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Walker signs bills giving Legislature more healthcare oversight

Walker signs bills giving Legislature more healthcare oversight

Gov. Scott Walker signed proposals Friday giving the Republican-led Legislature more healthcare oversight as Gov.-elect Tony Evers prepares to take office.

Walker approved the bills in their entirety, despite the concerns of healthcare organizations about the proposal’s “unintended consequences.”

Assembly Speaker Robin Vos, R-Rochester, said in a Friday statement that Walker’s signing acknowledged “the importance of the legislature as a co-equal branch of government.”

Walker said that he approved a proposal requiring legislators to sign off on the Department of Health Services requesting, modifying, renewing, suspending or terminating any Medicaid waiver to codify current practices.

“We consistently worked with the Legislature to notify them even though we weren’t obligated by law to do that,” he told reporters in Green Bay at an event live streamed by Fox 11 News. “Why? Because it really looks bad if you ask for a waiver from the federal government, and then the Legislature fights you on it.”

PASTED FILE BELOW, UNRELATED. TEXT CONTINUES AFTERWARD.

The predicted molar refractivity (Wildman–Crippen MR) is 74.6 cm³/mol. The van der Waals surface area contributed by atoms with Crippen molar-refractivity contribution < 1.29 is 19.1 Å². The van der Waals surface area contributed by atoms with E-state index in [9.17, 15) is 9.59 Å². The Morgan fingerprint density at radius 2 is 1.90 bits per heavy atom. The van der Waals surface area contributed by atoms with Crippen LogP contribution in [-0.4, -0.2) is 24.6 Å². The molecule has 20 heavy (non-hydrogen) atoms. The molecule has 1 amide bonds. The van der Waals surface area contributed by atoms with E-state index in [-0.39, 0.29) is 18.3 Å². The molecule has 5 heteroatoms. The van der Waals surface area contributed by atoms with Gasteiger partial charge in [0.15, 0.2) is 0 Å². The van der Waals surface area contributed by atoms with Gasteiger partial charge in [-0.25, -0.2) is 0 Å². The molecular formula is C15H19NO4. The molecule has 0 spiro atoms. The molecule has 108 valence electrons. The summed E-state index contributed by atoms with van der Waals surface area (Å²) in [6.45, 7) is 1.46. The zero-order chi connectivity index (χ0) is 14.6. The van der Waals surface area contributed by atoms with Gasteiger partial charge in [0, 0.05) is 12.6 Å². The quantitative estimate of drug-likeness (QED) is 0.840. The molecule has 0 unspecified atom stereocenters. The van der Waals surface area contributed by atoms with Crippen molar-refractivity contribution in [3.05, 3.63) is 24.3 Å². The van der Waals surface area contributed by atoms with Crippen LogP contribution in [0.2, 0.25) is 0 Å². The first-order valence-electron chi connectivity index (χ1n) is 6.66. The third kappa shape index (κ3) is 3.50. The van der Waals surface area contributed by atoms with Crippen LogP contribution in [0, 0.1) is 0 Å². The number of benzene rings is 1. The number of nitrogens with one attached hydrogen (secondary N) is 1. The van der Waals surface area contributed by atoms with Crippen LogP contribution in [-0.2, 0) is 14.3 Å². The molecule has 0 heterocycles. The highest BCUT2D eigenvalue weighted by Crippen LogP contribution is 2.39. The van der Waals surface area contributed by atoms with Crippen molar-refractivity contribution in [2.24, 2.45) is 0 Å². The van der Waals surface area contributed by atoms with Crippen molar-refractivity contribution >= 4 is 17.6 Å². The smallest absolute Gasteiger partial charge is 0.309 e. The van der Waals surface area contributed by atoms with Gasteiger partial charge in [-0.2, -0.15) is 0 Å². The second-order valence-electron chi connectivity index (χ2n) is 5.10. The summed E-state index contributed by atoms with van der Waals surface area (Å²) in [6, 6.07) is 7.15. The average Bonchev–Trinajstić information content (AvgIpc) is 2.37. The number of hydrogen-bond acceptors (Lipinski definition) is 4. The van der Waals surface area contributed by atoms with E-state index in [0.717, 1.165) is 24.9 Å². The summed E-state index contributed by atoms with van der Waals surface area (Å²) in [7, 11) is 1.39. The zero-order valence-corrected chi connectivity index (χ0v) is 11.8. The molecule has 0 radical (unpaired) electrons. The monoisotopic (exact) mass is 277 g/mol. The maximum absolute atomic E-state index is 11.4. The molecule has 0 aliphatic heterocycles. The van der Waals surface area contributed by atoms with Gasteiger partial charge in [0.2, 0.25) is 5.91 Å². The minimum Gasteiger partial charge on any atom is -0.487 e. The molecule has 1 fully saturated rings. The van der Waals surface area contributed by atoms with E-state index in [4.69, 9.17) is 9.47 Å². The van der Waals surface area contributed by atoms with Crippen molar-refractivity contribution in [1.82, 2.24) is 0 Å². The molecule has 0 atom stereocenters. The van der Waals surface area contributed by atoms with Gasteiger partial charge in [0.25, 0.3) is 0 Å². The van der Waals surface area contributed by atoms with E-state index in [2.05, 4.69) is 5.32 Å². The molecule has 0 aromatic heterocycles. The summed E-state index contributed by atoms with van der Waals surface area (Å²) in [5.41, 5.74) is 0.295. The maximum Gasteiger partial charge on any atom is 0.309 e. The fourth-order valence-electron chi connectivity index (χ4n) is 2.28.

The proposals bar Evers from removing the state from a lawsuit challenging the Affordable Care Act without legislative approval. They also codify waivers into state law establishing a reinsurance program to lower premiums for individual plans and requiring some childless adults to work and pay premiums to receive Medicaid coverage.

Walker previously said he was considering vetoing parts of the proposals. He said Friday he can’t use a line-item veto on provisions that don’t have an appropriation.

Evers has said he’d consider litigation if the proposals were enacted.

“I’ve said all along that I will put the people of Wisconsin first and work to find common ground. That’s what the people of Wisconsin deserve,” Evers said in a statement after Walker signed the legislation. “We are going to turn our focus to the pressing issues facing our state like fully funding public education, fixing our crumbling roads and bridges, and ensuring healthcare is affordable and protects people who have pre-existing conditions.”

This article first appeared in the Wisconsin Health News daily email newsletter. Sign up for your free trial here.


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